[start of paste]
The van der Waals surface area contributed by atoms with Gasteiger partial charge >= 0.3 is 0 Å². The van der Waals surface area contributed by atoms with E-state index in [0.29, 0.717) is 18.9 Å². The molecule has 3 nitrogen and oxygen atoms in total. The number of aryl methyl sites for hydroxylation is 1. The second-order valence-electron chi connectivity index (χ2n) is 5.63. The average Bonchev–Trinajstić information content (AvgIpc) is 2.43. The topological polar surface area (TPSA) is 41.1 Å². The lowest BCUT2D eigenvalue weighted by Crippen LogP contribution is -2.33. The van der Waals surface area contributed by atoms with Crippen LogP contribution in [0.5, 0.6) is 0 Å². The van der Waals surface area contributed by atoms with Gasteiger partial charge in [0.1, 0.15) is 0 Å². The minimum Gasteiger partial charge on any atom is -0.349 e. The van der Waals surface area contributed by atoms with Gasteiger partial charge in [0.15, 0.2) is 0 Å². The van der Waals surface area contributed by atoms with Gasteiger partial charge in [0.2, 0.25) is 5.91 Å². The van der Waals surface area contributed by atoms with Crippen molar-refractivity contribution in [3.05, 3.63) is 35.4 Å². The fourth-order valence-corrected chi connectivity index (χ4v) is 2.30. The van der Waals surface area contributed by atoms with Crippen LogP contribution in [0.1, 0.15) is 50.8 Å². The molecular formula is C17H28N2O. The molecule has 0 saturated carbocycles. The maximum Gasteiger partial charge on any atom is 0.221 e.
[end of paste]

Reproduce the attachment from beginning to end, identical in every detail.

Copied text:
The van der Waals surface area contributed by atoms with Gasteiger partial charge >= 0.3 is 0 Å². The van der Waals surface area contributed by atoms with E-state index in [0.29, 0.717) is 18.9 Å². The molecule has 3 nitrogen and oxygen atoms in total. The number of aryl methyl sites for hydroxylation is 1. The second-order valence-electron chi connectivity index (χ2n) is 5.63. The average Bonchev–Trinajstić information content (AvgIpc) is 2.43. The topological polar surface area (TPSA) is 41.1 Å². The lowest BCUT2D eigenvalue weighted by Crippen LogP contribution is -2.33. The van der Waals surface area contributed by atoms with Crippen LogP contribution in [0.5, 0.6) is 0 Å². The van der Waals surface area contributed by atoms with Gasteiger partial charge in [0.1, 0.15) is 0 Å². The minimum Gasteiger partial charge on any atom is -0.349 e. The van der Waals surface area contributed by atoms with Gasteiger partial charge in [0.15, 0.2) is 0 Å². The van der Waals surface area contributed by atoms with Gasteiger partial charge in [0.2, 0.25) is 5.91 Å². The van der Waals surface area contributed by atoms with Crippen molar-refractivity contribution in [3.05, 3.63) is 35.4 Å². The fourth-order valence-corrected chi connectivity index (χ4v) is 2.30. The van der Waals surface area contributed by atoms with Crippen LogP contribution in [0.1, 0.15) is 50.8 Å². The molecular formula is C17H28N2O. The molecule has 0 saturated carbocycles. The maximum Gasteiger partial charge on any atom is 0.221 e.